The total paid for the guns was $16,820, which came from funds contributed by Catholics in both city and suburban parishes. People selling handguns at the buyback got $50. Those who sold long guns and nonoperational weapons got $25, and those who sold assault weapons got $100. All payments were made onsite and in cash.
No questions were asked of those who volunteered to sell their guns.
“Many households in our city are going to feel considerably safer tonight because of the weapons people from the community chose to turn in,” said an Aug. 30 statement from Auxiliary Bishop Donald F. Hanchon of Detroit, who oversees Detroit parishes in the archdiocese and spearheaded their involvement in the buyback.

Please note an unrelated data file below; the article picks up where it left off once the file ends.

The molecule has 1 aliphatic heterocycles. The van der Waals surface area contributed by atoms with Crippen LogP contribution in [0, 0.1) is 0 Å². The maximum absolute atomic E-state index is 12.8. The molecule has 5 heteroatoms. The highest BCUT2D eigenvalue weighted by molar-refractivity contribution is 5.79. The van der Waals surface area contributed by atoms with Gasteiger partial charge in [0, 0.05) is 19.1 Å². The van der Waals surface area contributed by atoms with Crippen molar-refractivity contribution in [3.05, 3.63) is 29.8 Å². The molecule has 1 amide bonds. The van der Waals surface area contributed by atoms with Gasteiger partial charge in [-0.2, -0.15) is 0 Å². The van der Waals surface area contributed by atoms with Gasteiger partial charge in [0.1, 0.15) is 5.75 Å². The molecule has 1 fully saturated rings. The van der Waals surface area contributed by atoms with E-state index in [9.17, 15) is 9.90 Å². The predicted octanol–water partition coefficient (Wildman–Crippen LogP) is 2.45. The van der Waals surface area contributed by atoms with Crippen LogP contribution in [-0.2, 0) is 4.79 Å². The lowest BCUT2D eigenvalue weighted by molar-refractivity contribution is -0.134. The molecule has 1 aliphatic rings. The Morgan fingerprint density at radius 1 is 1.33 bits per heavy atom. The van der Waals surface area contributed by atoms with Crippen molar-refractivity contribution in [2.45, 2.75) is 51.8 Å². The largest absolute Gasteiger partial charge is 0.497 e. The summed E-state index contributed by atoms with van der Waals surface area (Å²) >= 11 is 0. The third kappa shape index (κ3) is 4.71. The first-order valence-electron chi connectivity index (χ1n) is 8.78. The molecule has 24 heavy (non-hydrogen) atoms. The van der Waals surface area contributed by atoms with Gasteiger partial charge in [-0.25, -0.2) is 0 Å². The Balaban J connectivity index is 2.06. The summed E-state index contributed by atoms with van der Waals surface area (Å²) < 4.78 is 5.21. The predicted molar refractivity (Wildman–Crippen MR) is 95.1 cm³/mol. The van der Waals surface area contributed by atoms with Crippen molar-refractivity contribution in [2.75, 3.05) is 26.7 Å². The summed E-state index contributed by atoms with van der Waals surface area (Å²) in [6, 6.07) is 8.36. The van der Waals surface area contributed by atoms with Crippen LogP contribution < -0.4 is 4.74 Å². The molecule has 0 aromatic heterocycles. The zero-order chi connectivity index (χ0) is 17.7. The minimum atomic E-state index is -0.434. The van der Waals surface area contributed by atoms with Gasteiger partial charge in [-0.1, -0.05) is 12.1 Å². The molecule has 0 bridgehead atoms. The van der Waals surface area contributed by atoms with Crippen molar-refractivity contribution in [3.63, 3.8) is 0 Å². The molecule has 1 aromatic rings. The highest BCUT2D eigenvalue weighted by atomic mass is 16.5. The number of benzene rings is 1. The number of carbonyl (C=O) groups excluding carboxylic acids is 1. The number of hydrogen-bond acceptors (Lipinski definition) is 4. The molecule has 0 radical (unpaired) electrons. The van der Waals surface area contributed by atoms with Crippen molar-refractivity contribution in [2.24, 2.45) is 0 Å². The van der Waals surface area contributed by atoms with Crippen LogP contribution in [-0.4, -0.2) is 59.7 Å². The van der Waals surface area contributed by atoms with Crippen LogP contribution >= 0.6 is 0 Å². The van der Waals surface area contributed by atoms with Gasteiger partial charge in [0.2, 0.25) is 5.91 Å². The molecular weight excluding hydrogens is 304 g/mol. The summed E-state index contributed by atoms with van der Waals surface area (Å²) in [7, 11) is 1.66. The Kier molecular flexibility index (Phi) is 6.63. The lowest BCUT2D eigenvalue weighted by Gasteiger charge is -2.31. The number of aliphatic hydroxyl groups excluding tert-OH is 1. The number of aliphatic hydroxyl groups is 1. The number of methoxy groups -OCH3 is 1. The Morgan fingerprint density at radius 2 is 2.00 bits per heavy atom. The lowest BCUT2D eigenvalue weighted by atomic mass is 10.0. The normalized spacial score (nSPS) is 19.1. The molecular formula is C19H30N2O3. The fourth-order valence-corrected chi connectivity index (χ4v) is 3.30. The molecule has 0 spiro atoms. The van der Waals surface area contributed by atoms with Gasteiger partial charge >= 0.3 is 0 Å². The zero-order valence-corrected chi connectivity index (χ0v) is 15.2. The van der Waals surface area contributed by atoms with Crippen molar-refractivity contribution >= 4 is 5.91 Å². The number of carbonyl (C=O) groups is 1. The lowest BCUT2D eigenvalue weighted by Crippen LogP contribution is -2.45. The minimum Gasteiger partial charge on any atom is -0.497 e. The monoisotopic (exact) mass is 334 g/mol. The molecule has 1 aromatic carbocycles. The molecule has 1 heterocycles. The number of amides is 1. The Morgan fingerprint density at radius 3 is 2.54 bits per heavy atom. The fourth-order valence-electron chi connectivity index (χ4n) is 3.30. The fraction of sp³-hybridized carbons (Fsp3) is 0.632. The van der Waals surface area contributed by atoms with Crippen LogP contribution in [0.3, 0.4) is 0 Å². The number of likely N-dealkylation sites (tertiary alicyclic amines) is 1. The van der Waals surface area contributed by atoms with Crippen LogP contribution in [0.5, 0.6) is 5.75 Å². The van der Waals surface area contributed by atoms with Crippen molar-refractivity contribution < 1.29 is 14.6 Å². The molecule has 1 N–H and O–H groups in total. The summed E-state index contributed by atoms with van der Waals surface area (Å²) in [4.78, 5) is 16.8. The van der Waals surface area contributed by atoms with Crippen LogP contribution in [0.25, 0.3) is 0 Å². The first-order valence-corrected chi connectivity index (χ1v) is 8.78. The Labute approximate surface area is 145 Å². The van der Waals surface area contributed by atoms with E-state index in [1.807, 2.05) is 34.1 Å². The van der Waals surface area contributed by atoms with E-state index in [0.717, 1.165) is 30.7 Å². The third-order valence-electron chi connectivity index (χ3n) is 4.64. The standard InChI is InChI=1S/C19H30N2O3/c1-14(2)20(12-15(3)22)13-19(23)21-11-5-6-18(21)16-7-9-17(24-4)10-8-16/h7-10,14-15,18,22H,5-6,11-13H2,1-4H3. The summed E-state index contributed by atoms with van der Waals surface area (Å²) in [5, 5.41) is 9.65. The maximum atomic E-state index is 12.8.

Bishop Hanchon lauded city and police officials for their efforts — Detroit Mayor Dave Bing came to the buyback — and noted the “enthusiastic participation, not only from those who turned in their guns but also from the volunteers.”
Police were to test the sold firearms to determine if any were used in a connection with a crime. If not, police will destroy the weapons.
Source: Catholic News Service